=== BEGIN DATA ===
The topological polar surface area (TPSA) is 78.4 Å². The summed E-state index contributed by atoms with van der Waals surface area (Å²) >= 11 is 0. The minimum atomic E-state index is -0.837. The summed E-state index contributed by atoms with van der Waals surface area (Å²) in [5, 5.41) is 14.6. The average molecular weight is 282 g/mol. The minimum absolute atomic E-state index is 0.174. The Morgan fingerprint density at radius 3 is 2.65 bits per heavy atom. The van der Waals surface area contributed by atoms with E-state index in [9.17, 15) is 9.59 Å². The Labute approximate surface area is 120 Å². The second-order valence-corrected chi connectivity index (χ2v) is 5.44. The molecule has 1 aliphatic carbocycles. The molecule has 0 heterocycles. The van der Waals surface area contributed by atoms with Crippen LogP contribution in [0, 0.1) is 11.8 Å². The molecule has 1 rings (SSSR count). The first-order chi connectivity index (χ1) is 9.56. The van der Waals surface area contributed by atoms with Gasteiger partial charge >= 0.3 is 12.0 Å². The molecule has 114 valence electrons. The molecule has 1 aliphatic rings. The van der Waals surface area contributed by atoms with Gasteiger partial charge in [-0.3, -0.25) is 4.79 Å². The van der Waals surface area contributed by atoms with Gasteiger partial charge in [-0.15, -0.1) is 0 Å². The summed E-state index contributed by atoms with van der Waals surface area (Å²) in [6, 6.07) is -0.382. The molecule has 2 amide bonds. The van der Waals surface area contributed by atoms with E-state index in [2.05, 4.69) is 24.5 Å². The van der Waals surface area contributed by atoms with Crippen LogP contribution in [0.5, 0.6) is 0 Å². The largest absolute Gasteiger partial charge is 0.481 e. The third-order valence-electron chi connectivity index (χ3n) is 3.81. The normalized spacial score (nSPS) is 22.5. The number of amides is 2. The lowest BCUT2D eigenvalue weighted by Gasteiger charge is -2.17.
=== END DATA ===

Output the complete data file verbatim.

The topological polar surface area (TPSA) is 78.4 Å². The summed E-state index contributed by atoms with van der Waals surface area (Å²) >= 11 is 0. The minimum atomic E-state index is -0.837. The summed E-state index contributed by atoms with van der Waals surface area (Å²) in [5, 5.41) is 14.6. The average molecular weight is 282 g/mol. The minimum absolute atomic E-state index is 0.174. The Morgan fingerprint density at radius 3 is 2.65 bits per heavy atom. The van der Waals surface area contributed by atoms with E-state index in [9.17, 15) is 9.59 Å². The Labute approximate surface area is 120 Å². The second-order valence-corrected chi connectivity index (χ2v) is 5.44. The molecule has 1 aliphatic carbocycles. The molecule has 0 heterocycles. The van der Waals surface area contributed by atoms with Crippen LogP contribution in [0, 0.1) is 11.8 Å². The molecule has 1 rings (SSSR count). The first-order chi connectivity index (χ1) is 9.56. The van der Waals surface area contributed by atoms with Gasteiger partial charge >= 0.3 is 12.0 Å². The molecule has 114 valence electrons. The molecule has 1 aliphatic rings. The van der Waals surface area contributed by atoms with Gasteiger partial charge in [-0.3, -0.25) is 4.79 Å². The van der Waals surface area contributed by atoms with Gasteiger partial charge in [-0.15, -0.1) is 0 Å². The summed E-state index contributed by atoms with van der Waals surface area (Å²) in [6, 6.07) is -0.382. The molecule has 2 amide bonds. The van der Waals surface area contributed by atoms with E-state index in [2.05, 4.69) is 24.5 Å². The van der Waals surface area contributed by atoms with Crippen LogP contribution in [0.5, 0.6) is 0 Å². The largest absolute Gasteiger partial charge is 0.481 e. The third-order valence-electron chi connectivity index (χ3n) is 3.81. The normalized spacial score (nSPS) is 22.5. The number of amides is 2. The lowest BCUT2D eigenvalue weighted by Gasteiger charge is -2.17.